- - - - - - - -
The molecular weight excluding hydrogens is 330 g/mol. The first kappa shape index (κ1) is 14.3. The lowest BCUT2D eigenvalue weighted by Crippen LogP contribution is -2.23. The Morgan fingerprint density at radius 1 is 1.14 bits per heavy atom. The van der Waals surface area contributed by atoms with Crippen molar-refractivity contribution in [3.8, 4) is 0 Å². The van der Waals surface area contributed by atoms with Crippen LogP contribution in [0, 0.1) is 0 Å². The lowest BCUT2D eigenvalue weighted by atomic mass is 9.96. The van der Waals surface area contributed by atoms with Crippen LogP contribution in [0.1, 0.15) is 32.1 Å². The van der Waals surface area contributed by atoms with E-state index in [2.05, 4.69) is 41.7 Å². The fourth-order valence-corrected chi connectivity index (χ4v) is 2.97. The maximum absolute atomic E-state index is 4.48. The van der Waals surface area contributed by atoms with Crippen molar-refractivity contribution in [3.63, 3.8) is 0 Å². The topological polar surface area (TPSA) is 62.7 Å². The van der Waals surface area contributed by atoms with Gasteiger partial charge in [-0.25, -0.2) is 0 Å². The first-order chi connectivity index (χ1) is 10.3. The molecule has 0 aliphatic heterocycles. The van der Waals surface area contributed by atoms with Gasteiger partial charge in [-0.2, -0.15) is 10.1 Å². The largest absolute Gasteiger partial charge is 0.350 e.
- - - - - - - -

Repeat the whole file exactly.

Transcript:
The molecular weight excluding hydrogens is 330 g/mol. The first kappa shape index (κ1) is 14.3. The lowest BCUT2D eigenvalue weighted by Crippen LogP contribution is -2.23. The Morgan fingerprint density at radius 1 is 1.14 bits per heavy atom. The van der Waals surface area contributed by atoms with Crippen molar-refractivity contribution in [3.8, 4) is 0 Å². The van der Waals surface area contributed by atoms with Crippen LogP contribution in [0, 0.1) is 0 Å². The lowest BCUT2D eigenvalue weighted by atomic mass is 9.96. The van der Waals surface area contributed by atoms with Crippen LogP contribution in [0.1, 0.15) is 32.1 Å². The van der Waals surface area contributed by atoms with E-state index in [2.05, 4.69) is 41.7 Å². The fourth-order valence-corrected chi connectivity index (χ4v) is 2.97. The maximum absolute atomic E-state index is 4.48. The van der Waals surface area contributed by atoms with Crippen molar-refractivity contribution in [3.63, 3.8) is 0 Å². The topological polar surface area (TPSA) is 62.7 Å². The van der Waals surface area contributed by atoms with Gasteiger partial charge in [-0.25, -0.2) is 0 Å². The first-order chi connectivity index (χ1) is 10.3. The molecule has 0 aliphatic heterocycles. The van der Waals surface area contributed by atoms with Gasteiger partial charge in [-0.2, -0.15) is 10.1 Å². The largest absolute Gasteiger partial charge is 0.350 e.